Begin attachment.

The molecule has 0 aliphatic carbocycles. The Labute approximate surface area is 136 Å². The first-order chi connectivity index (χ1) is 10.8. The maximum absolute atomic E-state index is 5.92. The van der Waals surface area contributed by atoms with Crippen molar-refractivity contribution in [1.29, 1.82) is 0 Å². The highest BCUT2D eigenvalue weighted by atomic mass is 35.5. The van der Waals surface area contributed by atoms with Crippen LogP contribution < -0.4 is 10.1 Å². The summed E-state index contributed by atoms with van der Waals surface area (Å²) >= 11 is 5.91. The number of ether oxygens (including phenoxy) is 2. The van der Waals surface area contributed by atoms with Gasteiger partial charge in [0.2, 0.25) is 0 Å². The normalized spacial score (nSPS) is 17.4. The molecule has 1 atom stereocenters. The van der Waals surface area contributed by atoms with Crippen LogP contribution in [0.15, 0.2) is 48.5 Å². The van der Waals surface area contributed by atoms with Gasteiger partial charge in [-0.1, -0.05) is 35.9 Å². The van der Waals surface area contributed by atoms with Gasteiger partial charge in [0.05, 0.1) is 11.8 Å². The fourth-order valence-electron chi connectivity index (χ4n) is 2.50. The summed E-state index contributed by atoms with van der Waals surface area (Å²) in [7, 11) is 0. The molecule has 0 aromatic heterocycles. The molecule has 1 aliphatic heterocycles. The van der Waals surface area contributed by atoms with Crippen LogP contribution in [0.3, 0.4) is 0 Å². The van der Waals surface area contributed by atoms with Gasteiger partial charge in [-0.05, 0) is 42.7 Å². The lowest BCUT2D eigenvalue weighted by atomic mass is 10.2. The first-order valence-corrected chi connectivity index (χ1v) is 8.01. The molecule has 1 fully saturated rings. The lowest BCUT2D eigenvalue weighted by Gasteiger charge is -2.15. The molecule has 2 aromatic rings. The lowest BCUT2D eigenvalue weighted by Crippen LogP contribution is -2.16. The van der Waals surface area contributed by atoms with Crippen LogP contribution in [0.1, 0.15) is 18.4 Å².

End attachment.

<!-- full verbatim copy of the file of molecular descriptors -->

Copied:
The molecule has 0 aliphatic carbocycles. The Labute approximate surface area is 136 Å². The first-order chi connectivity index (χ1) is 10.8. The maximum absolute atomic E-state index is 5.92. The van der Waals surface area contributed by atoms with Crippen molar-refractivity contribution in [1.29, 1.82) is 0 Å². The highest BCUT2D eigenvalue weighted by atomic mass is 35.5. The van der Waals surface area contributed by atoms with Crippen LogP contribution < -0.4 is 10.1 Å². The summed E-state index contributed by atoms with van der Waals surface area (Å²) >= 11 is 5.91. The number of ether oxygens (including phenoxy) is 2. The van der Waals surface area contributed by atoms with Gasteiger partial charge in [0.2, 0.25) is 0 Å². The normalized spacial score (nSPS) is 17.4. The molecule has 1 atom stereocenters. The van der Waals surface area contributed by atoms with Crippen LogP contribution in [0.15, 0.2) is 48.5 Å². The van der Waals surface area contributed by atoms with Gasteiger partial charge in [-0.1, -0.05) is 35.9 Å². The van der Waals surface area contributed by atoms with Gasteiger partial charge in [0.05, 0.1) is 11.8 Å². The fourth-order valence-electron chi connectivity index (χ4n) is 2.50. The summed E-state index contributed by atoms with van der Waals surface area (Å²) in [7, 11) is 0. The molecule has 0 aromatic heterocycles. The molecule has 1 aliphatic heterocycles. The van der Waals surface area contributed by atoms with Crippen LogP contribution in [0.3, 0.4) is 0 Å². The van der Waals surface area contributed by atoms with Gasteiger partial charge in [-0.05, 0) is 42.7 Å². The lowest BCUT2D eigenvalue weighted by atomic mass is 10.2. The first-order valence-corrected chi connectivity index (χ1v) is 8.01. The molecule has 1 fully saturated rings. The lowest BCUT2D eigenvalue weighted by Gasteiger charge is -2.15. The molecule has 2 aromatic rings. The lowest BCUT2D eigenvalue weighted by Crippen LogP contribution is -2.16. The van der Waals surface area contributed by atoms with Crippen LogP contribution in [0.1, 0.15) is 18.4 Å².